My friends know me to be an outspoken super-fan of the Bachelor franchise. I’ve been told that it’s worth watching the weekly episodes just to understand my Twitter diatribes, and upon my return to campus last week my roommate asked me how Bachelor in Paradise was developing this season “because I know that’s a really big deal for you.”
If asked to declare why I devote two hours every week to watching a reality show that Barbara Walters dubbed a “degradation” to women instead of doing responsible, productive things like homework or job applications, my first inclination would probably be to explain that it’s a necessary escape from the draining realities of college.
Upon further thought, my second inclination would be to explain that perhaps The Bachelor can teach us a little about ourselves. Indeed, somewhere within the haze of fake tans, floral insanity, expensive foreign vacations, and enough brightly colored formal dresses to give my high school prom a run for its money, there may be something substantive that we as a society can take away from The Bachelor – if we watch carefully.
The Chicago Reader referred to the show back in 2013 as a “microcosm of modern anxiety,” and being that the show features contestants overanalyzing every possible angle of their burgeoning ‘relationships,’ I can only agree. Interestingly enough however, The Bachelor completely tosses out a prime source of dating-anxiety in our culture: social media.
Take a moment and imagine what dating would look like for our generation without social media. We rely on Snapchats, Twitter favorites, Facebook likes, and even Tinder matches to convey messages that we cannot or choose not to conduct in person. Indeed, our sad excuse for a ‘dating’ culture relies so heavily on the infinite variables that come along with social media that I’m fairly certain we’d be at a loss if asked to carry on without our diverse array of social networking accounts.
Think I’m being dramatic? Consider how the entire concept of “Facebook official” has altered the manner in which we define our relationships. Similarly, recall the collective outrage (or relief) when Snapchat decided to nix the public ‘best friends’ function on the app. We all have friends who’ve asked us to help them psychoanalyze every follow, like, favorite, snap, and DM – all purporting to contain some underlying message. When interviewing friends for their input on this piece, one of them suggested that I just make a listicle of crazy things we use social media for with regards to dating, but I’m convinced it would transcend my word limit.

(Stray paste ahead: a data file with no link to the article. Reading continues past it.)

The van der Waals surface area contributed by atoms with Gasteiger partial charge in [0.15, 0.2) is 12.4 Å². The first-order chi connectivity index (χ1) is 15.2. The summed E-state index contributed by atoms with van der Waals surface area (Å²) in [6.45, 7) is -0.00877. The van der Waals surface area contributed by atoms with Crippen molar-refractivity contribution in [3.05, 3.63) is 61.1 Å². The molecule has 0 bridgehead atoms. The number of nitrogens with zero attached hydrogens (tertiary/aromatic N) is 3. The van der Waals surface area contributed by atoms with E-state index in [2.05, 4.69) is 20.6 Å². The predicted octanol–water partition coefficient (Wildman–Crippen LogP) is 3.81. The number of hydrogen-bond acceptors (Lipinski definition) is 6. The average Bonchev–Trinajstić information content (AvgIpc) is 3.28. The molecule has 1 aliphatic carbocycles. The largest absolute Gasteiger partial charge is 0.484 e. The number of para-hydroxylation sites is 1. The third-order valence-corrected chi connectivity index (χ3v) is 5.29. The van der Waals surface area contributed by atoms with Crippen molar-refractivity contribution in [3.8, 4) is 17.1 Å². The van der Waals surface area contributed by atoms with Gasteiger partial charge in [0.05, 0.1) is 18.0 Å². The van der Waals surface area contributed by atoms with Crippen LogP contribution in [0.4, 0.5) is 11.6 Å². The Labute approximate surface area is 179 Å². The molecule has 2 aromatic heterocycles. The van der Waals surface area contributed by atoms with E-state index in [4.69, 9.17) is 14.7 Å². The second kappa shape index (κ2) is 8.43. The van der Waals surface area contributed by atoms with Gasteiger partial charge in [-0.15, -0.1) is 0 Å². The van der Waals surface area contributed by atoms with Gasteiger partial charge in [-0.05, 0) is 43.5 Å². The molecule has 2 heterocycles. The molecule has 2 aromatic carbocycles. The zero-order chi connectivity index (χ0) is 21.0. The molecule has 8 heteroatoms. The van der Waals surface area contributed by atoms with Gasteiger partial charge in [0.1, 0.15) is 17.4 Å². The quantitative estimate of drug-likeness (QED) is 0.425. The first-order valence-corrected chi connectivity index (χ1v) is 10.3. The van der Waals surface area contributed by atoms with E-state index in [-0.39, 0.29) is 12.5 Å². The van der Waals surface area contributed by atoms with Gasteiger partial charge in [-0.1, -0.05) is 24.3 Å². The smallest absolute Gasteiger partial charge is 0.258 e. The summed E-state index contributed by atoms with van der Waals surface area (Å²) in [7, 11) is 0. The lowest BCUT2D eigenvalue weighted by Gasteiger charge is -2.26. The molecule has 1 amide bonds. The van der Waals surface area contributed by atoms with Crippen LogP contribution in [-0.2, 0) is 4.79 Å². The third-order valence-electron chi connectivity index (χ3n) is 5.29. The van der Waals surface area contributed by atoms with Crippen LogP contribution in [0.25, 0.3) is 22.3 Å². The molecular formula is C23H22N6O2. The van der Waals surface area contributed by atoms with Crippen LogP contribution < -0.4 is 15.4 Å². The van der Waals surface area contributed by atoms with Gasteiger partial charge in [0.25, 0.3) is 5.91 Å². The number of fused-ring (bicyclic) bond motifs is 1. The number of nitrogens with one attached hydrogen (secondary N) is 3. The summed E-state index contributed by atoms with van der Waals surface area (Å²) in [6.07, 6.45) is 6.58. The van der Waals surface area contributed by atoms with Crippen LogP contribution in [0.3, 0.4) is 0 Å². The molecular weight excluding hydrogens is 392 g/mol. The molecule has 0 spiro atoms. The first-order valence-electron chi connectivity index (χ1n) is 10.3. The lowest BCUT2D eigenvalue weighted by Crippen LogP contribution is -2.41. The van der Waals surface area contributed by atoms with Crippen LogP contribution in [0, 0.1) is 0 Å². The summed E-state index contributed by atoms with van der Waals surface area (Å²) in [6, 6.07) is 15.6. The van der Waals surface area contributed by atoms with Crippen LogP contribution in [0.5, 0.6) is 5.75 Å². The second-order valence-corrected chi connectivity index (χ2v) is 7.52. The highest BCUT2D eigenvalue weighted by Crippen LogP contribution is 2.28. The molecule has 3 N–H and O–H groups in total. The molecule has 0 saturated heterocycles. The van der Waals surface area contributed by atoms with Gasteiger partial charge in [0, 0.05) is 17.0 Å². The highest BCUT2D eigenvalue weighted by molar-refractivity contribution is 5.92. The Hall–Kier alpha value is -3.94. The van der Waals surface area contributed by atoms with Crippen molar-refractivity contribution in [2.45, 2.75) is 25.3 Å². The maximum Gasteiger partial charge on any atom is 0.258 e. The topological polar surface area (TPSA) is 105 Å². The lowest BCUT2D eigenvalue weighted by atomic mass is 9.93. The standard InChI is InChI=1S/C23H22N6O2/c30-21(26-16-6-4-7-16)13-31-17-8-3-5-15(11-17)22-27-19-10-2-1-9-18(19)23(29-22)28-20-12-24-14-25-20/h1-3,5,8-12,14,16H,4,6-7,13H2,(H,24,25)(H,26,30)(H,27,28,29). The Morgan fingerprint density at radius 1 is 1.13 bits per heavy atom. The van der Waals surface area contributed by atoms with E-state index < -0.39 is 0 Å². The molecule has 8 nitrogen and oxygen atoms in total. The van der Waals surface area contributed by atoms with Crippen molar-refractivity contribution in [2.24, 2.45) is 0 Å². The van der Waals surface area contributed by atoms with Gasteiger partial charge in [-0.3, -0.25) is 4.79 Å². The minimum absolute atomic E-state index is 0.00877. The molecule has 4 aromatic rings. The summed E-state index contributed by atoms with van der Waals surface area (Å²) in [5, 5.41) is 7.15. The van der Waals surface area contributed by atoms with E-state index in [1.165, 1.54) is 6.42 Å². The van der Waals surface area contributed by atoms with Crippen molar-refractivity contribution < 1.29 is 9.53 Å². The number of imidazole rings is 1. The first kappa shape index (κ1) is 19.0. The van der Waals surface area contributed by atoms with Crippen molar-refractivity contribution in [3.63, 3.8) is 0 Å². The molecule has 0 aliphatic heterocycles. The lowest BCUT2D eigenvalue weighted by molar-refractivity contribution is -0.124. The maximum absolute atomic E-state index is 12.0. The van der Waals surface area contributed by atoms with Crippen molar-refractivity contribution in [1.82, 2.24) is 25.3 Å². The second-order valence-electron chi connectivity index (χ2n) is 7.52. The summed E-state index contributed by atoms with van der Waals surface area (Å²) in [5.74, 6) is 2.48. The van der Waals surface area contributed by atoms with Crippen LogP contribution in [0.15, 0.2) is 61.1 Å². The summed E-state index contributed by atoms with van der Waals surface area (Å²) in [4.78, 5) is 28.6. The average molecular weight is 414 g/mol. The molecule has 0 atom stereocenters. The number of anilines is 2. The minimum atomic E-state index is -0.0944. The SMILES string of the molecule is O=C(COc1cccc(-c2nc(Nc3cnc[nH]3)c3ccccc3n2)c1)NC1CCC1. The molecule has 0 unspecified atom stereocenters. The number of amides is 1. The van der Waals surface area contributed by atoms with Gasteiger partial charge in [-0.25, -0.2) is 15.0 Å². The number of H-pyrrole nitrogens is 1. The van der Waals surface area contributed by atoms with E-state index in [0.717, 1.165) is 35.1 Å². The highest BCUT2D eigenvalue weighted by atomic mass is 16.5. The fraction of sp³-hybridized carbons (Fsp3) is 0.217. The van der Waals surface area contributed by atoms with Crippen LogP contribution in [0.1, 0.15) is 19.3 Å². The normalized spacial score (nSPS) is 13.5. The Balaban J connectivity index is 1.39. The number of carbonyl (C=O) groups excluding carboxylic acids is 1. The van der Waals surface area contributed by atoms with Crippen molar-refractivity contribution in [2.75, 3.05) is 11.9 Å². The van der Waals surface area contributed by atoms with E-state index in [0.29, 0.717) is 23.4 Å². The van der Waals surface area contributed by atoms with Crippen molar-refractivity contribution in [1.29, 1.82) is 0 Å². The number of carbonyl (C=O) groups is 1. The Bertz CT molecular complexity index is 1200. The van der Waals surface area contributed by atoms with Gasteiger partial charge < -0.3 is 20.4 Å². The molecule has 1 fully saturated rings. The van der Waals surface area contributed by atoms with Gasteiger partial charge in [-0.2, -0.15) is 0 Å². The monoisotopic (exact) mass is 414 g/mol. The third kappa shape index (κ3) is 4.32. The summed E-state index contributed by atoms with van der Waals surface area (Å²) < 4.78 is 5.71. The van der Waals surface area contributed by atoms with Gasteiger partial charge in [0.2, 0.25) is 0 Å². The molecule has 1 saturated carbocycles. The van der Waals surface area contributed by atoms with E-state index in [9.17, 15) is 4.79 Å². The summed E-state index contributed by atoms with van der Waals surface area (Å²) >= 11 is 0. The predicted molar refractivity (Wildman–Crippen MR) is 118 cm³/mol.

So much of our ‘dating’ interactions take place over various social networks that it makes one wonder if we can even call it dating anymore. Perhaps the producers of The Bachelor removed social media from the picture out of practicality; after all, watching the show would be pointless if we could perceive the entire plot line from tweets during taping. That being said, it seems sad that a more realistic Bachelor episode might feature extended scenes of women Facebook stalking high school homecoming photos, taking selfie after selfie, or catching up on every tweet the object of their affection favorited on Twitter that day.
Because that’s not exciting. And it’s also not dating. We’ve forsaken genuine, sometimes difficult discussions in favor of hiding behind technology, and we’ve convinced ourselves that despite this fact we still have a shot at the same kind of meaningful, fulfilling relationships that we read about in books or observe in our parents’ generation.
We deserve better, but we won’t get better until we occasionally ditch our computers and smart phones and make a conscious effort to secure authentic, purposeful relationships. It might be easier said than done, but aren’t we worth it?